‘Safe Haven’ dispute in Champaign spotlights homeless

CHAMPAIGN — Ron doesn’t hesitate when asked what he wants people to know about homelessness in this bustling college community.

“We’re people, just like you,” he says simply. “Look in the mirror.”

Ron, 53, hasn’t always been accorded that dignity during his days, weeks and months on the streets, but there are still some who are willing to treat him with respect. Among them is Father Tom Royer and the members of St. Mary’s Parish in Champaign.

Ron and about 15 other men and women have dealt with homelessness by forming a tent community known as Safe Haven. Their current host is Father Royer’s parish, although it hasn’t been easy.

A self-policing community that doesn’t permit alcohol, drugs or violence, Safe Haven has had to move several times because “the use of one or more tents as temporary residences or abodes” is considered a violation of Champaign City Code. Though Father Royer informed Mayor Gerald Schweighart and the City Council of his plans to host Safe Haven for 30 days and offered to work with city officials to find a way that the Champaign community could be hospitable to the group, he was also told they could not stay on parish grounds.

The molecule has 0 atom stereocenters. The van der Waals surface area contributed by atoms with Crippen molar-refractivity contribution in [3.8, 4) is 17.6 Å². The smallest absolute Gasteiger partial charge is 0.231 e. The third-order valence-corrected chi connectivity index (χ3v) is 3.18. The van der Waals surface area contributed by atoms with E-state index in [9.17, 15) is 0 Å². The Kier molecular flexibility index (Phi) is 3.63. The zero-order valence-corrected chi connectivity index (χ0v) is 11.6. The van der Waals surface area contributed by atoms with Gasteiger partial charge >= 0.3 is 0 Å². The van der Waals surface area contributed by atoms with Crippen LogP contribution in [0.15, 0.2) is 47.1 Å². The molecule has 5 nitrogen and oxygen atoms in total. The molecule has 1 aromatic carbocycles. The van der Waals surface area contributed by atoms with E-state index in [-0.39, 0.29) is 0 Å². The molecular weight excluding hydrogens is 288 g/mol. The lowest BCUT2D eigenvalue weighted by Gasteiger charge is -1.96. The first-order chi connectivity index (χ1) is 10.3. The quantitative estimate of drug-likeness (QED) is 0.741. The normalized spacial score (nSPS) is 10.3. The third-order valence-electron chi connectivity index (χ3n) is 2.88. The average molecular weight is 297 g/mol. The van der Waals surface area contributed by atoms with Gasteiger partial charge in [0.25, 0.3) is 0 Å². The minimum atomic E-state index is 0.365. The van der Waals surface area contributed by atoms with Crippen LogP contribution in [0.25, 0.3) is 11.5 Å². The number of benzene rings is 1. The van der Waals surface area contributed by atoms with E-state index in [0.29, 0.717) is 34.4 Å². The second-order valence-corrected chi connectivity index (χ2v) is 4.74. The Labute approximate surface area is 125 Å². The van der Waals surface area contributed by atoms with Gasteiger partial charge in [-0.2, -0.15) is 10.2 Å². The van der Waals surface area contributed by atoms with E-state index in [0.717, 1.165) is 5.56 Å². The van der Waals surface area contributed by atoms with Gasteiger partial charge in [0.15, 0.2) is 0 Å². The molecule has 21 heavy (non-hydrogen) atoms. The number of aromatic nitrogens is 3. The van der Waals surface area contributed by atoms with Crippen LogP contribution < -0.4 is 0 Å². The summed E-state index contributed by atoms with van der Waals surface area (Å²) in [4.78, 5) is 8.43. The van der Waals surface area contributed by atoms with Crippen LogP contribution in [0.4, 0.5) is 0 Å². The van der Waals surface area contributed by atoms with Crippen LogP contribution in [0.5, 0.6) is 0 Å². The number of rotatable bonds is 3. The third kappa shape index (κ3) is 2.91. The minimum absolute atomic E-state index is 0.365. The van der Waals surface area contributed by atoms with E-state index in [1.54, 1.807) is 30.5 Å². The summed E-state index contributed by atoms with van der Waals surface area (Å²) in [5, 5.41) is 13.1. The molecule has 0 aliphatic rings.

Facing fines of up to $750 a day if the tent community remained, Father Royer invited Safe Haven to move into the Oscar Romero Parish Center last Friday, Aug. 21, the city’s deadline. Even so, Zoning Administrator Kevin Phillips said no more than 20 can be housed there.

City officials have cited safety and health concerns as major issues during the dispute, which started in June when the tent community was staying on the grounds of the St. Jude Catholic Worker House in Champaign.

“It boggles my mind. This is a religious act,” Father Royer told The Catholic Post last week.

“The code we are following is found in the sacred Scriptures of many different faiths,” he said in a letter published Aug. 20 in The News-Gazette of Champaign. “It is this: ‘Do unto others as you would have them do unto you.’

“The works of mercy are an essential part of my religious faith,” he wrote. “Giving shelter to the homeless is a work of mercy.”

Parishioners are trying “to reverence the humanity of those without a safe place to sleep,” Father Royer explained.

“People here have responded very, very generously,” he said, after accepting shopping bags with toilet paper and personal care items from someone who stopped by during the interview. Safe Haven “guests” have also received fresh produce and food from those who want to help.

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